Subject Specialist Networking

NatSCA is the Subject Specialist Network (SSN) for natural science collections in the UK. This means that we provide a mechanism for communicating about advances in theory and practice in the sector, as well as supporting the development of staff – both specialists and those generalists with responsibilities for mixed collections.

In general SSNs are viewed a valuable resource and are seen as intrinsic to Arts Council England’s (ACE) plans for the museum sector – at least that’s what we were told by a representative of ACE at NatSCA’s recent 20th anniversary conference at the Yorkshire Museum.

The conference topic of ‘Policy and Practice’ focused on strategic issues and practical projects that have contributed towards policy and procedure formulation and testing. I won’t go into a blow-by-blow account of the meeting, which ranged from legislation affecting asbestos and radioactive materials in collections, to the practicalities of choosing and implementing a method for collection reviews and the benefits and pitfalls of disposal.

The meeting opened with a call for greater positive advocacy of natural science collections in a talk that can be summarised as “we need to stop bloody moaning and do something positive”. It was a well received sentiment, despite the fact that in some instances it can be hard to be positive.

The buzzing of the grapevine revealed dark deeds in a university (involving a skip and a departmental collection with notable specimens) and mounting clouds over the National Museum of Wales where cuts are looming, with the sciences bracing to take the brunt. Nevertheless, there was a remarkably positive feeling to the meeting as a whole and some healthy discussion arose that continued well into the early hours of the morning.

conference_meal

The NatSCA conference meal in York 2013. A lot of people and a lot of discussion!

One particular topic that saw a robust response was an NHM call for a national strategy for collections. After decades of the NHM focussing on their global placement the audience was
sceptical about the factors driving this change of focus. Rob Huxley from the NHM performed well on the spot and may have begun the slow work of winning over a surprisingly hostile crowd when he acknowledged that national museums often have lessons to learn from their smaller counterparts.

The full proceedings of the meeting will be published later this year in the new peer-reviewed Journal of Natural Science Collections. I would recommend taking a look if you want to find out how to non-destructively sample parchment for protein analysis, simplify your loan procedures or conduct a review of a quarter of a million objects in just one year.

This article is based on a piece originally written for the Museums Association website.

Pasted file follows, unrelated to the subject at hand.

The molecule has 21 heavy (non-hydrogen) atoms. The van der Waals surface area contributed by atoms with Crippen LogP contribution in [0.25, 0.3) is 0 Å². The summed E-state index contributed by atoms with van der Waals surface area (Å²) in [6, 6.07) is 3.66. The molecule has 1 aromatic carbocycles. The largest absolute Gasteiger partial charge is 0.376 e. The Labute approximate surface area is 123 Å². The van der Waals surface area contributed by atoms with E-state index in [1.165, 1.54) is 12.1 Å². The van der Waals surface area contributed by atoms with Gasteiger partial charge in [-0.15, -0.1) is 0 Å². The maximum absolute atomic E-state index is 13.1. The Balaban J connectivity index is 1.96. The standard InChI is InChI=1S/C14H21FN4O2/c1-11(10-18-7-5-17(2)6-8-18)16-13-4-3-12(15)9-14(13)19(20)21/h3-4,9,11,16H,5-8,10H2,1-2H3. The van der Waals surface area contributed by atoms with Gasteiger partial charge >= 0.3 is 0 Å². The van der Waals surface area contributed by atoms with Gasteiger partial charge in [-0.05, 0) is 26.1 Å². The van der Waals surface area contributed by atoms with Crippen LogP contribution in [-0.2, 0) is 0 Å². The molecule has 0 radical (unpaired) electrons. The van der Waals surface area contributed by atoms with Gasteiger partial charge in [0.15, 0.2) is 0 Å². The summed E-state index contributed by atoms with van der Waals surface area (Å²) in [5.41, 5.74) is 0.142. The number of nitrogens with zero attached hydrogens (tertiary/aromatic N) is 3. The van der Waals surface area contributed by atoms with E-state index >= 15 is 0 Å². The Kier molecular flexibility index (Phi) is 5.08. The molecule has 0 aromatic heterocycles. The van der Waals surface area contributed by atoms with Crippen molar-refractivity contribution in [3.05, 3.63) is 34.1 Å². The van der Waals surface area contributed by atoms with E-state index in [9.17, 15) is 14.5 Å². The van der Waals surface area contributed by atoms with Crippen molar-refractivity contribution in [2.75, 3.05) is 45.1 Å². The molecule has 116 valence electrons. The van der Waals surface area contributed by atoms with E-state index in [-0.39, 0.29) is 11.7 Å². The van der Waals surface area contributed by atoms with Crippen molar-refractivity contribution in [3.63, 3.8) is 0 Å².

Natural Science Collections and the Law

The Manchester Museum – 8th February

Museum collections have a variety of legal issues surrounding them and natural science collections are no exception. A variety of laws are in place to protect wildlife and these can have an impact on how collections may be used. To find out how the law may affect you join us for our Natural Science Collections and the Law seminar taking place on 8th February 2013 at the Manchester Museum.

eggs

Timetable for the day:

10.00 Arrival/Coffee/Registration
10.30-11.30 ‘CITES and Museums: Perfect partners?‘  Nichola Burnett, UK CITES Scientific Authority (fauna), Joint Nature Conservation Committee
11.30-12.00 Q & A with Nichola
12.00 Lunch
12.45-1.30 ‘Legislation relating to possession of egg collections in museums‘ Douglas Russell, NHM
1.30-1.45 Q&A with Douglas
1.45 Coffee
2.00-3.00 ‘Licensing requirements for UK protected Wildlife‘ Nigel Shelton, Natural England
3.00-3.30 Q & A with Nigel
4.00 Close

The seminar costs £35 for members or £50 for non-members (so why not use the extra £15 to join?), which includes lunch and refreshments. The deadline for booking is 7th January so fill in the form today.

Hope to see you there!

NatSCA conference and AGM 2013

Natural Science Collections: Policy and Practice

28th February & 1st March 2013 – The Yorkshire Museum, York

The Yorkshire Museum, York, England. Designed by architect William Wilkins in a Greek Revival style and was officially opened in February 1830. By Kaly99

At this year’s NatSCA conference we will be looking at how collection policies, reviews and legislation influence current practice in curation and care of collections. We will also be addressing some of the ongoing wider issues affecting the sector, including a proposed strategy for safeguarding collections for the future.

As usual, the meeting will provide a fantastic opportunity for communicating with colleagues and finding out what’s going on in the sector – all at a very reasonable price (especially if you fork out the £15 for membership)!

Two day cost: NatSCA members £85 (non-member £100)

Early bird booking by 11th January  £75 (non-member £90)

One day cost: NatSCA members:  £50 (non-member £60)

Early bird booking by 11th January:  £40 (non-member £50)

Deadline for bookings is 8th February 2013

Booking form for the NatSCA 2013 conference [doc file]

List of nearby accommodation for NatSCA 2013 conference [pdf]

Programme of talks for NatSCA 2013 conference [pdf]